Reserve Bank of India issued on 24th September 2008 (see here) certain reporting requirements for certain non-deposit accepting non-banking financial companies (NBFCs). What is important though is that these will be applicable to such NBFCs of asset size Rs. 50 crores but less than Rs. 100 crores. Though such entities are not given the status of “Systemically Important” NBFCs, effectively, it is seen that the benchmark or asset size is lowered to Rs. 50 crores though this new category would be exposed to lesser requirements, at least for now.
Let us consider some background.
Normally, Reserve Bank of India governs only deposit-accepting non-banking financial companies (NBFCs). Non-depositing NBFCs have generally been left alone for most purposes after initial registration. However, it was realized over a period of time that such non-deposit accepting entities had become relatively large in terms of asset size and their acts, omissions and defaults could have wider repercussions on the financial markets generally. Thus the concept of “Systemically Important” non-deposit accepting NBFCs was introduced (also called ND-SI). They were mainly required to give some reports though some substantive requirements were also placed. What is important is that initially the minimum size of an NBFC to reach the “Systemically Important” status was Rs. 500 crores. Over a period of time this limit was gradually lowered and today it stands at Rs. 100 crores.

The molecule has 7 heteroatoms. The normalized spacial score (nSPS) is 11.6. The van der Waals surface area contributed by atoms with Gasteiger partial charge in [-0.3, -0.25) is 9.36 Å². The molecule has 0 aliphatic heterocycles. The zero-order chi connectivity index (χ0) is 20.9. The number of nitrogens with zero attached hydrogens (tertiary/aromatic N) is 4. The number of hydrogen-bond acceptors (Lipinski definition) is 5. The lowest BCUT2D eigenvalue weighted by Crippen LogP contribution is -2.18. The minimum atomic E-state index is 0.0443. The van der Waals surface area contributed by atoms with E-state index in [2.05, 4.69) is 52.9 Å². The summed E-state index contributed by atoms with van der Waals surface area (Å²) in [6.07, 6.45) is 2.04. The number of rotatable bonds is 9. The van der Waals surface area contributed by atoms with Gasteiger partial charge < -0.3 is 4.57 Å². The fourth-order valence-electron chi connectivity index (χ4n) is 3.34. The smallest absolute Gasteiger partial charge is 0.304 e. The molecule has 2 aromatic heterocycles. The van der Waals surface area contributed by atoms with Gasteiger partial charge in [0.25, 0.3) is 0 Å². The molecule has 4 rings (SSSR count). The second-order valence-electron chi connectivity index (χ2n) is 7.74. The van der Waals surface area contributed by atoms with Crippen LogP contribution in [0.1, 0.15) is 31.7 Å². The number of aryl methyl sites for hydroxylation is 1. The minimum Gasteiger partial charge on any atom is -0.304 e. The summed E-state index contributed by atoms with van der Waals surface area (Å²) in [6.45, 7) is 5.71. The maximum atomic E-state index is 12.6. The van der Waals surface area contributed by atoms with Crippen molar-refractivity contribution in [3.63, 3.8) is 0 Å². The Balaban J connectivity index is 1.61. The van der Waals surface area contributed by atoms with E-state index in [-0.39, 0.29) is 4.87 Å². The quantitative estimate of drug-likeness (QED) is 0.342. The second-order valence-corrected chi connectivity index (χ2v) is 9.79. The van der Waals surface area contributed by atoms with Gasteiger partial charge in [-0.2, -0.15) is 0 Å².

The latest circular cited above now creates yet another category – no term has apparently yet been given to it – where the asset size is between Rs. 50 crores and Rs. 100 crores. Thus, this requirement is to catch them early. Once the NBFC reaches the asset size of Rs. 100 crores, it achieves the status of “Systemically Important” and would be subject to more comprehensive requirements.
This new reporting requirement is quarterly and is with immediate effect, i.e., the first report is to be given for the quarter ended 30th September 2008 though for this first period, the report may be given by the first week of December 2008 and thereafter within one month of the end of each quarter. These reports are to be filed electronically but the mechanics of this would be circulated by the Reserve Bank of India later on.
The sub-prime crisis is too fresh in the mind to be even discussed here and the supervision of the Reserve Bank of India of non-deposit taking NBFCs can be only viewed in this context as good conservative measures. The problem though is that complex regulatory requirements are created at times of crisis but continue indefinitely even after the crisis passes by.